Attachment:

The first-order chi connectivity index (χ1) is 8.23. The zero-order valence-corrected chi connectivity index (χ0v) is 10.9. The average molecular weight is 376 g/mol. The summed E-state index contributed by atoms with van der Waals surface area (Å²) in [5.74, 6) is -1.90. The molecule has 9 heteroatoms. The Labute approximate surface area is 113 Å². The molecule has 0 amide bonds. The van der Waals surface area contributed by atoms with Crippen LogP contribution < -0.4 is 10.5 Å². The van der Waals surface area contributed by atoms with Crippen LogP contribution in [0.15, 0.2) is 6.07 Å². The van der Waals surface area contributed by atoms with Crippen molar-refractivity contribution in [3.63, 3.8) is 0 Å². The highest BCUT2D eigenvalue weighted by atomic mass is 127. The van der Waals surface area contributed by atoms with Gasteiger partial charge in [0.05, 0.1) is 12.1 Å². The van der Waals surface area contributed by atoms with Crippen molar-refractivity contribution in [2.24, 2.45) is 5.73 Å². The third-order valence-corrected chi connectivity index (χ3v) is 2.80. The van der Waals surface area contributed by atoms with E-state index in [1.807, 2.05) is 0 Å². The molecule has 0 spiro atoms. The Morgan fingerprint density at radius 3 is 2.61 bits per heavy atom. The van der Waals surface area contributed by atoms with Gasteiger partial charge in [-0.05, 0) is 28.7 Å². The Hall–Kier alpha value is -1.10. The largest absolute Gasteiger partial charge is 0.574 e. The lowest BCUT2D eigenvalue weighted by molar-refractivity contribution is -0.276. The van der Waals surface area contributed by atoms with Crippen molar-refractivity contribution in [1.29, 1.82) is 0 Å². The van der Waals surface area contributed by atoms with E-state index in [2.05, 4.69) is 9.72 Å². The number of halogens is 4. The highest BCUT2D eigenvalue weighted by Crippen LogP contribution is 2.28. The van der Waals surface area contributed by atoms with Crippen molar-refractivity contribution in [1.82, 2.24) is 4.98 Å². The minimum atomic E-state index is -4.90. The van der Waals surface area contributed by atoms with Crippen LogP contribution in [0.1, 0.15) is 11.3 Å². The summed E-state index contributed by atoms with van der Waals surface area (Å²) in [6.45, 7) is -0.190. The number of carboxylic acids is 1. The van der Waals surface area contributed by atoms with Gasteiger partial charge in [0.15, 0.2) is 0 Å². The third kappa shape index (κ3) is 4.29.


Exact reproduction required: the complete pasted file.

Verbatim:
The first-order chi connectivity index (χ1) is 8.23. The zero-order valence-corrected chi connectivity index (χ0v) is 10.9. The average molecular weight is 376 g/mol. The summed E-state index contributed by atoms with van der Waals surface area (Å²) in [5.74, 6) is -1.90. The molecule has 9 heteroatoms. The Labute approximate surface area is 113 Å². The molecule has 0 amide bonds. The van der Waals surface area contributed by atoms with Crippen LogP contribution < -0.4 is 10.5 Å². The van der Waals surface area contributed by atoms with Crippen LogP contribution in [0.15, 0.2) is 6.07 Å². The van der Waals surface area contributed by atoms with Crippen molar-refractivity contribution in [3.63, 3.8) is 0 Å². The highest BCUT2D eigenvalue weighted by atomic mass is 127. The van der Waals surface area contributed by atoms with Gasteiger partial charge in [0.05, 0.1) is 12.1 Å². The van der Waals surface area contributed by atoms with Crippen molar-refractivity contribution in [2.24, 2.45) is 5.73 Å². The third-order valence-corrected chi connectivity index (χ3v) is 2.80. The van der Waals surface area contributed by atoms with E-state index in [1.807, 2.05) is 0 Å². The molecule has 0 spiro atoms. The Morgan fingerprint density at radius 3 is 2.61 bits per heavy atom. The van der Waals surface area contributed by atoms with Gasteiger partial charge in [-0.05, 0) is 28.7 Å². The Hall–Kier alpha value is -1.10. The largest absolute Gasteiger partial charge is 0.574 e. The lowest BCUT2D eigenvalue weighted by molar-refractivity contribution is -0.276. The van der Waals surface area contributed by atoms with Crippen molar-refractivity contribution in [1.29, 1.82) is 0 Å². The van der Waals surface area contributed by atoms with E-state index in [2.05, 4.69) is 9.72 Å². The number of halogens is 4. The highest BCUT2D eigenvalue weighted by Crippen LogP contribution is 2.28. The van der Waals surface area contributed by atoms with Crippen molar-refractivity contribution in [1.82, 2.24) is 4.98 Å². The minimum atomic E-state index is -4.90. The van der Waals surface area contributed by atoms with Crippen LogP contribution in [0.1, 0.15) is 11.3 Å². The summed E-state index contributed by atoms with van der Waals surface area (Å²) in [6.45, 7) is -0.190. The number of carboxylic acids is 1. The van der Waals surface area contributed by atoms with Gasteiger partial charge in [0.15, 0.2) is 0 Å². The third kappa shape index (κ3) is 4.29.